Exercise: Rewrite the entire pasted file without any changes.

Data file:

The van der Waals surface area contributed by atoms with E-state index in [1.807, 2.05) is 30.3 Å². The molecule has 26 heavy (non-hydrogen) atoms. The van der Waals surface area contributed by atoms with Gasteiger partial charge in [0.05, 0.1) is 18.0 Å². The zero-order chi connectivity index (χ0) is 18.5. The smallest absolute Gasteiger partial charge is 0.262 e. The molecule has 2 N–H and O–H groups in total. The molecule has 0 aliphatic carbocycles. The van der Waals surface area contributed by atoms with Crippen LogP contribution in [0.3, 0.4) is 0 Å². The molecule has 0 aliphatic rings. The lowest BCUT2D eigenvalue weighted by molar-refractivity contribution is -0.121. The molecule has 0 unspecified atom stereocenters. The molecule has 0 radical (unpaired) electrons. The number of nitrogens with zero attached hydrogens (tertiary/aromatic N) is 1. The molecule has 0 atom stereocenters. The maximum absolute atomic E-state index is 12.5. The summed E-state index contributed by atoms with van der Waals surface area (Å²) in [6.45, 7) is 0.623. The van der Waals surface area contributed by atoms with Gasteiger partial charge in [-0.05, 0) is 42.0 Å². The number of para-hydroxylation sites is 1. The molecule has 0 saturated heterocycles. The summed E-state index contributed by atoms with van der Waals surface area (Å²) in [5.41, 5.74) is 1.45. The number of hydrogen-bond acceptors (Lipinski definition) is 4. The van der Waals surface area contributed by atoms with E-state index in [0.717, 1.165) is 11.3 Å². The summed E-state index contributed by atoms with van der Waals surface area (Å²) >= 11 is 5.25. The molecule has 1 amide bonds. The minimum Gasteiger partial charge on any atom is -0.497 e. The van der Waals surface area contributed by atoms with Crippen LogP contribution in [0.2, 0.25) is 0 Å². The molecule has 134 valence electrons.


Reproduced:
The van der Waals surface area contributed by atoms with E-state index in [1.807, 2.05) is 30.3 Å². The molecule has 26 heavy (non-hydrogen) atoms. The van der Waals surface area contributed by atoms with Gasteiger partial charge in [0.05, 0.1) is 18.0 Å². The zero-order chi connectivity index (χ0) is 18.5. The smallest absolute Gasteiger partial charge is 0.262 e. The molecule has 2 N–H and O–H groups in total. The molecule has 0 aliphatic carbocycles. The van der Waals surface area contributed by atoms with Crippen LogP contribution in [0.3, 0.4) is 0 Å². The molecule has 0 aliphatic rings. The lowest BCUT2D eigenvalue weighted by molar-refractivity contribution is -0.121. The molecule has 0 unspecified atom stereocenters. The molecule has 0 radical (unpaired) electrons. The number of nitrogens with zero attached hydrogens (tertiary/aromatic N) is 1. The molecule has 0 atom stereocenters. The maximum absolute atomic E-state index is 12.5. The summed E-state index contributed by atoms with van der Waals surface area (Å²) in [6.45, 7) is 0.623. The van der Waals surface area contributed by atoms with Gasteiger partial charge in [-0.05, 0) is 42.0 Å². The number of para-hydroxylation sites is 1. The molecule has 0 saturated heterocycles. The summed E-state index contributed by atoms with van der Waals surface area (Å²) in [5.41, 5.74) is 1.45. The number of hydrogen-bond acceptors (Lipinski definition) is 4. The van der Waals surface area contributed by atoms with E-state index in [0.717, 1.165) is 11.3 Å². The summed E-state index contributed by atoms with van der Waals surface area (Å²) >= 11 is 5.25. The molecule has 1 amide bonds. The minimum Gasteiger partial charge on any atom is -0.497 e. The van der Waals surface area contributed by atoms with Crippen LogP contribution in [0.2, 0.25) is 0 Å². The molecule has 134 valence electrons.